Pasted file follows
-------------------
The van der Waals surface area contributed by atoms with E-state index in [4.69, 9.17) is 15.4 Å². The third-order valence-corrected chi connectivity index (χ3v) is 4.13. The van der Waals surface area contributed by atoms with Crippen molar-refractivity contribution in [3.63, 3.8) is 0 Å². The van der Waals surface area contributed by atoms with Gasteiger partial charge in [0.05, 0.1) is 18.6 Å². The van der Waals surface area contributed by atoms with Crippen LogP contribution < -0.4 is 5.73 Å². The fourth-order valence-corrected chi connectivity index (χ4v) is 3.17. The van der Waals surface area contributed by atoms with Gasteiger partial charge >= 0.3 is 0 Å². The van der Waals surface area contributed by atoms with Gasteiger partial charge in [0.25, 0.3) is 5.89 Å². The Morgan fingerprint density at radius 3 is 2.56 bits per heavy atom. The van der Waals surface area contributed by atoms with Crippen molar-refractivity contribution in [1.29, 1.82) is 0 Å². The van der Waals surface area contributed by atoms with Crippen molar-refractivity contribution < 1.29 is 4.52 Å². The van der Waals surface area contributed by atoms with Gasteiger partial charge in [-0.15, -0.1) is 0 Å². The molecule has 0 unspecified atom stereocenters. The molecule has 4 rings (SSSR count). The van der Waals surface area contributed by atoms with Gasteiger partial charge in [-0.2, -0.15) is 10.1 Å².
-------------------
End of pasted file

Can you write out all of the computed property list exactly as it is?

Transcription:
The van der Waals surface area contributed by atoms with E-state index in [4.69, 9.17) is 15.4 Å². The third-order valence-corrected chi connectivity index (χ3v) is 4.13. The van der Waals surface area contributed by atoms with Crippen molar-refractivity contribution in [3.63, 3.8) is 0 Å². The van der Waals surface area contributed by atoms with Gasteiger partial charge in [0.05, 0.1) is 18.6 Å². The van der Waals surface area contributed by atoms with Crippen LogP contribution < -0.4 is 5.73 Å². The fourth-order valence-corrected chi connectivity index (χ4v) is 3.17. The van der Waals surface area contributed by atoms with Gasteiger partial charge >= 0.3 is 0 Å². The van der Waals surface area contributed by atoms with Gasteiger partial charge in [0.25, 0.3) is 5.89 Å². The Morgan fingerprint density at radius 3 is 2.56 bits per heavy atom. The van der Waals surface area contributed by atoms with Crippen molar-refractivity contribution in [1.29, 1.82) is 0 Å². The van der Waals surface area contributed by atoms with Crippen molar-refractivity contribution < 1.29 is 4.52 Å². The van der Waals surface area contributed by atoms with Gasteiger partial charge in [-0.15, -0.1) is 0 Å². The molecule has 0 unspecified atom stereocenters. The molecule has 4 rings (SSSR count). The van der Waals surface area contributed by atoms with Gasteiger partial charge in [-0.2, -0.15) is 10.1 Å².